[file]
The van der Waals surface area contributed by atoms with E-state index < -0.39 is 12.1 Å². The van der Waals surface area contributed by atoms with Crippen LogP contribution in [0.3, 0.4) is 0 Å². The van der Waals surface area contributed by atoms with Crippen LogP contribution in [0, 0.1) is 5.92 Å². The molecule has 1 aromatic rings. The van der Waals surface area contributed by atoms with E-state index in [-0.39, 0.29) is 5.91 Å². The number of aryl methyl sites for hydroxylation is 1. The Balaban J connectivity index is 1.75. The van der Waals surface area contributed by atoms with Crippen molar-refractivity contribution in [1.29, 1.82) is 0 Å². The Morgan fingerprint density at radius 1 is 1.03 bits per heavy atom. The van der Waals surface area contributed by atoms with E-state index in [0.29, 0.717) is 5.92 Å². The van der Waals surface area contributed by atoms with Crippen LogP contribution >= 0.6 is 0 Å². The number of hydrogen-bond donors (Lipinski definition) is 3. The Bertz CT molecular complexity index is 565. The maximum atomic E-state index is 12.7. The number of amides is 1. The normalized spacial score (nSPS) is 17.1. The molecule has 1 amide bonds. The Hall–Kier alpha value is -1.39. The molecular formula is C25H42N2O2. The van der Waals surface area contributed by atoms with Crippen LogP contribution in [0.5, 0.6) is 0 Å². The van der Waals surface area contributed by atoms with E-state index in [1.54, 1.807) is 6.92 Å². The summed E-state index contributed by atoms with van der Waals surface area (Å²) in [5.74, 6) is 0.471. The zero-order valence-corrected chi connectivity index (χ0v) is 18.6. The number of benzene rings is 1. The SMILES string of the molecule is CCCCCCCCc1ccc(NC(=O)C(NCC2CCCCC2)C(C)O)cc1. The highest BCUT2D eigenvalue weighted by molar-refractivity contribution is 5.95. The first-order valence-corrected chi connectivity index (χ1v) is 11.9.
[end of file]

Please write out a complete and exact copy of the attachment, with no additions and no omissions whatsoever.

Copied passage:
The van der Waals surface area contributed by atoms with E-state index < -0.39 is 12.1 Å². The van der Waals surface area contributed by atoms with Crippen LogP contribution in [0.3, 0.4) is 0 Å². The van der Waals surface area contributed by atoms with Crippen LogP contribution in [0, 0.1) is 5.92 Å². The molecule has 1 aromatic rings. The van der Waals surface area contributed by atoms with E-state index in [-0.39, 0.29) is 5.91 Å². The number of aryl methyl sites for hydroxylation is 1. The Balaban J connectivity index is 1.75. The van der Waals surface area contributed by atoms with Crippen molar-refractivity contribution in [1.29, 1.82) is 0 Å². The Morgan fingerprint density at radius 1 is 1.03 bits per heavy atom. The van der Waals surface area contributed by atoms with E-state index in [0.29, 0.717) is 5.92 Å². The van der Waals surface area contributed by atoms with Crippen LogP contribution >= 0.6 is 0 Å². The number of hydrogen-bond donors (Lipinski definition) is 3. The Bertz CT molecular complexity index is 565. The maximum atomic E-state index is 12.7. The number of amides is 1. The normalized spacial score (nSPS) is 17.1. The molecule has 1 amide bonds. The Hall–Kier alpha value is -1.39. The molecular formula is C25H42N2O2. The van der Waals surface area contributed by atoms with Crippen LogP contribution in [0.5, 0.6) is 0 Å². The van der Waals surface area contributed by atoms with E-state index in [1.54, 1.807) is 6.92 Å². The summed E-state index contributed by atoms with van der Waals surface area (Å²) in [5.74, 6) is 0.471. The zero-order valence-corrected chi connectivity index (χ0v) is 18.6. The number of benzene rings is 1. The SMILES string of the molecule is CCCCCCCCc1ccc(NC(=O)C(NCC2CCCCC2)C(C)O)cc1. The highest BCUT2D eigenvalue weighted by molar-refractivity contribution is 5.95. The first-order valence-corrected chi connectivity index (χ1v) is 11.9.